Marcus Clodius Pupienus Maximus, born about 178, was jointly Roman Emperor with Balbinus between April and July of 238, the Year of the Six Emperors. The sources for this period are scanty, and thus knowledge of the emperor limited. In most contemporary texts Pupienus is referred to, incorrectly, as 'Maximus' rather than by his family name of Pupienus.
What is certain is that Pupienus, though he may not have been born a patrician, was a leading member of the senatorial class during the latter half of the Severan dynasty. He may have come from the Etruscan city of Volterra, where inscriptions relating to his daughter, who carried the highly aristocratic name Pupienia Sextia Paulina Cethegilla, show that Pupienus (or his father, who need not have been the blacksmith claimed by the Historia Augusta) married into the ancient Roman noble family of the Sextii. He was twice consul - the date of his first consulship is unknown, but was probably about 213. His second consulship was in 234 and in that year he was City Prefect of Rome and gained a reputation for severity, to the extent that he became unpopular with the Roman mob. In addition to his daughter, Pupienus had two sons: Tiberius Clodius Pupienus Pulcher Maximus, who was a suffect consul about 235, and Marcus Pupienus Africanus, consul in 236 as colleague of the Emperor Maximinus Thrax. The second consulship, the city prefecture, and the son as consul of the year with the reigning Emperor, are all signs that the family was influential and in high favour. Evidently they owned property in Tibur outside Rome, where Pupienus Pulcher Maximus was a patron of the town.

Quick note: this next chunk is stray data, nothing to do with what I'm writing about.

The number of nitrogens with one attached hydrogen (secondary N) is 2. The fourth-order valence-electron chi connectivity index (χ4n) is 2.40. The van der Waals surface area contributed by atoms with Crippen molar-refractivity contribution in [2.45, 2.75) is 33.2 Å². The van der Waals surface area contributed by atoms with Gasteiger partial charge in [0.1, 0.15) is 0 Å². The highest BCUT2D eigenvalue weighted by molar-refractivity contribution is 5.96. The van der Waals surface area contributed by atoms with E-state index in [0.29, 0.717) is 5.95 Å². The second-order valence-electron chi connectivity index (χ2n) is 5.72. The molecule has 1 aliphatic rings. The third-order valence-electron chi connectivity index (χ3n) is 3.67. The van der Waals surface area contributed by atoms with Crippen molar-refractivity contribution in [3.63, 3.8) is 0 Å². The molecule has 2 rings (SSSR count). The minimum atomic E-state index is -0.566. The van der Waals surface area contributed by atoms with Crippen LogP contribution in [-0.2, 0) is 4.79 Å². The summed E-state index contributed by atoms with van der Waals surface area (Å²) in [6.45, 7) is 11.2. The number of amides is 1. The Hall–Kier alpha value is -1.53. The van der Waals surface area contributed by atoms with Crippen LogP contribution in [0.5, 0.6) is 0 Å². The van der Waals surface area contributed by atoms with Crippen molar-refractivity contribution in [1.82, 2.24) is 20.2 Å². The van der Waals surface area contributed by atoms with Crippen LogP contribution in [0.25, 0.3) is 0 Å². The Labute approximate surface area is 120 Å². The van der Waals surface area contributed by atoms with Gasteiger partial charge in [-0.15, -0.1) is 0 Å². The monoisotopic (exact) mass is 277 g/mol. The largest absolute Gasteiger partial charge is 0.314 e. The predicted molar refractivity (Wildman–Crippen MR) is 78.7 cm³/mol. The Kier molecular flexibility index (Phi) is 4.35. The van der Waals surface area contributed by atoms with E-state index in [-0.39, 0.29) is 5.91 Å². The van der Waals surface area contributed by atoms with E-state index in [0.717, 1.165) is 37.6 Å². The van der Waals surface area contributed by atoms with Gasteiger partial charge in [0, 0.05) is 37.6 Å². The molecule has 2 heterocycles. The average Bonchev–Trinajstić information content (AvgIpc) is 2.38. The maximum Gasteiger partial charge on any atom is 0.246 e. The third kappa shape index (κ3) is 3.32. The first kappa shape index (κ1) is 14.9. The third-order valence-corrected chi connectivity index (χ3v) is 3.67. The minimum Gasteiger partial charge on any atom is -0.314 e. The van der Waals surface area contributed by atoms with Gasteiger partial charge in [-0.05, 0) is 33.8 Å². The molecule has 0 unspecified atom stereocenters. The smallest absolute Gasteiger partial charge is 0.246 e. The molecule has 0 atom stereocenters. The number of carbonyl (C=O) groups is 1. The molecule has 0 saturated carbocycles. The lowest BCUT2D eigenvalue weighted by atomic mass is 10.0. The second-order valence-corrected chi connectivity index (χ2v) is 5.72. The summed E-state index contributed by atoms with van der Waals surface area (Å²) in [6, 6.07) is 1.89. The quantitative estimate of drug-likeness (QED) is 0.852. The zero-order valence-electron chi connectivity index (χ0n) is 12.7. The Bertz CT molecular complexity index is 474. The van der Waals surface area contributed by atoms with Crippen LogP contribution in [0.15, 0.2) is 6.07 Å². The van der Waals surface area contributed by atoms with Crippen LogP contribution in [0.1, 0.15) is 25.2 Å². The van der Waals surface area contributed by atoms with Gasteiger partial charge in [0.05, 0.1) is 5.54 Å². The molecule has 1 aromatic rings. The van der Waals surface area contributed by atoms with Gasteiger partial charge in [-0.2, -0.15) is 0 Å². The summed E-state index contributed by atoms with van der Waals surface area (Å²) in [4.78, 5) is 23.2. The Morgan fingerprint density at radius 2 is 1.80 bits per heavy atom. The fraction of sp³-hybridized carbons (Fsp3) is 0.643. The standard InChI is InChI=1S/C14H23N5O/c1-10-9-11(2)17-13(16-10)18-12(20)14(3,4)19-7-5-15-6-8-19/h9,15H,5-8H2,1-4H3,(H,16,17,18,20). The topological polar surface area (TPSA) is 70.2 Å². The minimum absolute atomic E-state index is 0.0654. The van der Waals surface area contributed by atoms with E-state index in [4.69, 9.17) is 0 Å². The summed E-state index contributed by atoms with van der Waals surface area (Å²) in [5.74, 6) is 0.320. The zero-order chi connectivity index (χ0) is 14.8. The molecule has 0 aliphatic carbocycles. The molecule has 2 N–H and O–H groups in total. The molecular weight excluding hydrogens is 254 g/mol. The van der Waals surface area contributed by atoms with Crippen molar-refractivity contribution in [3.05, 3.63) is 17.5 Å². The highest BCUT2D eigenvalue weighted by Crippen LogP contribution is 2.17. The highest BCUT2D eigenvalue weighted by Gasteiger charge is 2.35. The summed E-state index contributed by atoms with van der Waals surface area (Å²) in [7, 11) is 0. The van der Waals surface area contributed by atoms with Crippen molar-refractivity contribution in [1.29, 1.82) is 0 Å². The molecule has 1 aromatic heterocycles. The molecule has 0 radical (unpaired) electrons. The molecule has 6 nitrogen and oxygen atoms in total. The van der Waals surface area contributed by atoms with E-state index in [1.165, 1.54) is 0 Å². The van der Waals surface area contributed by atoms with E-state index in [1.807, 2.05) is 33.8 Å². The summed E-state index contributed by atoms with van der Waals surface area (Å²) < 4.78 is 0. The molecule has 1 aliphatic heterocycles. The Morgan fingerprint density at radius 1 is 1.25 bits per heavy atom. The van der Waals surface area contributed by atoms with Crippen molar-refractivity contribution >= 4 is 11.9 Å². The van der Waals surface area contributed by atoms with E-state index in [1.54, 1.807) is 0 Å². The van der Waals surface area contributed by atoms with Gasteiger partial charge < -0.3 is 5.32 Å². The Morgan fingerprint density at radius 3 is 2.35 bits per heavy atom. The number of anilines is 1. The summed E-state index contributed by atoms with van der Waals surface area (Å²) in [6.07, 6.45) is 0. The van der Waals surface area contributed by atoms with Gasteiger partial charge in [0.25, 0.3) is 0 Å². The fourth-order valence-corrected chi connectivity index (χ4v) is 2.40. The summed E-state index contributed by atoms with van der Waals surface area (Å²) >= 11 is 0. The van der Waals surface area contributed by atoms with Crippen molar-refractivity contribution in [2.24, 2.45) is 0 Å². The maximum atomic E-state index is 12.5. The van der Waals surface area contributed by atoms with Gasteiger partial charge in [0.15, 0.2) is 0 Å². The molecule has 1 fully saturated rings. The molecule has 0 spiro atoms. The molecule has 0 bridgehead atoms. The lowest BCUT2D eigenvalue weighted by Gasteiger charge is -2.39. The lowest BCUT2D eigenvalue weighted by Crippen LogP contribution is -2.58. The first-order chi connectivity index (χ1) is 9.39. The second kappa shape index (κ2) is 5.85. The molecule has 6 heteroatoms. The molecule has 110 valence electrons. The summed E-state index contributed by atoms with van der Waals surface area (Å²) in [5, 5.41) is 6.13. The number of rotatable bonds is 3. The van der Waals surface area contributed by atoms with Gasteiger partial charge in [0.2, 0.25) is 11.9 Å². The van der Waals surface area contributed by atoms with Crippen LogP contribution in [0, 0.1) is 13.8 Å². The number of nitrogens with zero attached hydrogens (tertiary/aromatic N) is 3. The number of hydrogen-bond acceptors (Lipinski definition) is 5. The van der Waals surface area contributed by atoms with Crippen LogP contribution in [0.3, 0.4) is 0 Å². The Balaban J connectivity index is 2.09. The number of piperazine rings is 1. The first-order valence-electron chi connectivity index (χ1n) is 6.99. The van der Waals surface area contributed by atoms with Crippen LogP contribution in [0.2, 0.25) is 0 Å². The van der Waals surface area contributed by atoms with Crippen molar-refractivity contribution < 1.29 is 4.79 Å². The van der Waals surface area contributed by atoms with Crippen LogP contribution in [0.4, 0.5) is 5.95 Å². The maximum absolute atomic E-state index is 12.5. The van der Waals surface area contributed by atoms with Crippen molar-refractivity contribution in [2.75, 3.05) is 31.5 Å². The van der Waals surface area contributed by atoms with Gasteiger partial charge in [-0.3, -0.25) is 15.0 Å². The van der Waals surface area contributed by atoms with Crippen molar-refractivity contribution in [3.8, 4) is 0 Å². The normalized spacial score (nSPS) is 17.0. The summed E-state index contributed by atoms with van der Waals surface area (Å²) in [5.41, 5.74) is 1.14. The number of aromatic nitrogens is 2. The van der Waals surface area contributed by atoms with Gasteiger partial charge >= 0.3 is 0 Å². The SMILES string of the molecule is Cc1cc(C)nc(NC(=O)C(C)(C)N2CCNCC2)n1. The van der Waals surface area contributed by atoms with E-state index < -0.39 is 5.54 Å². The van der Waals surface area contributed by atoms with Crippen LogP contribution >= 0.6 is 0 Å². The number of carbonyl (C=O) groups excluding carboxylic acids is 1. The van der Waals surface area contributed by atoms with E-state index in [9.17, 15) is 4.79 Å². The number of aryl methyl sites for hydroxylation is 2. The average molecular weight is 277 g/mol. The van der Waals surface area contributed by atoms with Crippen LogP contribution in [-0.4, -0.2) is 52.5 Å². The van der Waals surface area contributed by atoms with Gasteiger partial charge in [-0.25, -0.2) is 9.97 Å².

According to Edward Gibbon (drawing on the narratives of Herodian and the Historia Augusta):
The mind of Maximus [Pupienus] was formed in a rougher mould [than that of Balbinus]. By his valour and abilities he had raised himself from the meanest origin to the first employments of the state and army. His victories over the Sarmatians and the Germans, the austerity of his life, and the rigid impartiality of his justice whilst he was prefect of the city, commanded the esteem of a people whose affections were engaged in favour of the more amiable Balbinus. The two colleagues had both been consul (Balbinus had twice enjoyed that honourable office), both had been named among the twenty lieutenants of the senate; and, since the one was sixty and the other seventy-four years old, they had both attained the full maturity of age and experience.
When the Gordians were proclaimed Emperors in Africa, the Senate appointed a committee of twenty men, including Pupienus, to co-ordinate operations against Maximinus. On the news of the Gordians' defeat, the Senate met in closed session in the Temple of Jupiter and voted Pupienus and Balbinus as co-emperors, though they were soon forced to co-opt Gordian III as a colleague. Pupienus marched to Ravenna, where he oversaw the campaign against Maximinus; after the latter was assassinated by his soldiers just outside Aquileia he despatched both Maximinus's troops and his own back to their provinces and returned to Rome with just the Praetorian Guard and his German bodyguard. Balbinus had failed to keep public order in the capital. The sources suggest that Balbinus suspected Pupienus of wanting to supplant him, and they were soon living in different parts of the Imperial palace, where they were later assassinated by disaffected elements in the Praetorians, who resented serving under Senate-appointed emperors.
Roman provincial coinage; v.7.1: De Gordien Ier a Gordien III (238-244 apres J.-C.). Part 1: Province d'Asie.(Brief Article)(Book Review)
Feb 01, 2007; 9780714118130 Roman provincial coinage; v.7.1: De Gordien Ier a Gordien III (238-244 apres J.-C Part 1: Province d'Asie. Butcher,...